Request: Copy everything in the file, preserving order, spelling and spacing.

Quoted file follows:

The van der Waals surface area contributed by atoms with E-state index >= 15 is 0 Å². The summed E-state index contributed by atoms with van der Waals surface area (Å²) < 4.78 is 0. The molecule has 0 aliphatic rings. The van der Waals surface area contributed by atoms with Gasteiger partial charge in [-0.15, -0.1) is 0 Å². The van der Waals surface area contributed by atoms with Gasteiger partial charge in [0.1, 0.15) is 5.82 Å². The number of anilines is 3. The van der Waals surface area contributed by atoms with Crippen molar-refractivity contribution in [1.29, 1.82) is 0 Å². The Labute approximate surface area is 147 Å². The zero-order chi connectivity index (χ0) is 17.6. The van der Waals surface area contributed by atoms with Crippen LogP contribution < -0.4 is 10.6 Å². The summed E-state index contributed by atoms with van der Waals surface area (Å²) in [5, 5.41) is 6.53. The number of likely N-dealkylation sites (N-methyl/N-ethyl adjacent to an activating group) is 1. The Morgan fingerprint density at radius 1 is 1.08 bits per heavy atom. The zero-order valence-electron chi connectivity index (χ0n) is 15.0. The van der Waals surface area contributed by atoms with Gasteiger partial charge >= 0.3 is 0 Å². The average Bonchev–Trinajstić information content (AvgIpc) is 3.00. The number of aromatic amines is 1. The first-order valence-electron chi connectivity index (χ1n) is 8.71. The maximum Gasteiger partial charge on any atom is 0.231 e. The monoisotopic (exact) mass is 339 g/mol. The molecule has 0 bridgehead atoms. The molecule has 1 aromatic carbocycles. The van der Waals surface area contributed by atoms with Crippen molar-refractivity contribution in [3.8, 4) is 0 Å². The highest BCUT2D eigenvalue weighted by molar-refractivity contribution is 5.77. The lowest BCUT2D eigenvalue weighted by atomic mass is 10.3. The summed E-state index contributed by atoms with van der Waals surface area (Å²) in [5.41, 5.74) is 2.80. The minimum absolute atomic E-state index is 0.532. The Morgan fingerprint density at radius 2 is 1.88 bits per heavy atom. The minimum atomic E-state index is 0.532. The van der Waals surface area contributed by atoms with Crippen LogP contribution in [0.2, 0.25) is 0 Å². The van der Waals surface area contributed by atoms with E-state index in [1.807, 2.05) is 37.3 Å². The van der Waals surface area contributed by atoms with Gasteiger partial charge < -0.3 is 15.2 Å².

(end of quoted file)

The van der Waals surface area contributed by atoms with E-state index >= 15 is 0 Å². The summed E-state index contributed by atoms with van der Waals surface area (Å²) < 4.78 is 0. The molecule has 0 aliphatic rings. The van der Waals surface area contributed by atoms with Gasteiger partial charge in [-0.15, -0.1) is 0 Å². The van der Waals surface area contributed by atoms with Gasteiger partial charge in [0.1, 0.15) is 5.82 Å². The number of anilines is 3. The van der Waals surface area contributed by atoms with Crippen molar-refractivity contribution in [1.29, 1.82) is 0 Å². The Labute approximate surface area is 147 Å². The zero-order chi connectivity index (χ0) is 17.6. The van der Waals surface area contributed by atoms with Crippen LogP contribution < -0.4 is 10.6 Å². The summed E-state index contributed by atoms with van der Waals surface area (Å²) in [5, 5.41) is 6.53. The number of likely N-dealkylation sites (N-methyl/N-ethyl adjacent to an activating group) is 1. The Morgan fingerprint density at radius 1 is 1.08 bits per heavy atom. The zero-order valence-electron chi connectivity index (χ0n) is 15.0. The van der Waals surface area contributed by atoms with Gasteiger partial charge >= 0.3 is 0 Å². The average Bonchev–Trinajstić information content (AvgIpc) is 3.00. The number of aromatic amines is 1. The first-order valence-electron chi connectivity index (χ1n) is 8.71. The maximum Gasteiger partial charge on any atom is 0.231 e. The monoisotopic (exact) mass is 339 g/mol. The molecule has 0 bridgehead atoms. The molecule has 1 aromatic carbocycles. The van der Waals surface area contributed by atoms with Crippen molar-refractivity contribution in [3.8, 4) is 0 Å². The highest BCUT2D eigenvalue weighted by molar-refractivity contribution is 5.77. The lowest BCUT2D eigenvalue weighted by atomic mass is 10.3. The summed E-state index contributed by atoms with van der Waals surface area (Å²) in [5.41, 5.74) is 2.80. The minimum absolute atomic E-state index is 0.532. The Morgan fingerprint density at radius 2 is 1.88 bits per heavy atom. The minimum atomic E-state index is 0.532. The van der Waals surface area contributed by atoms with Crippen LogP contribution in [0.2, 0.25) is 0 Å². The van der Waals surface area contributed by atoms with E-state index in [1.807, 2.05) is 37.3 Å². The van der Waals surface area contributed by atoms with Gasteiger partial charge < -0.3 is 15.2 Å².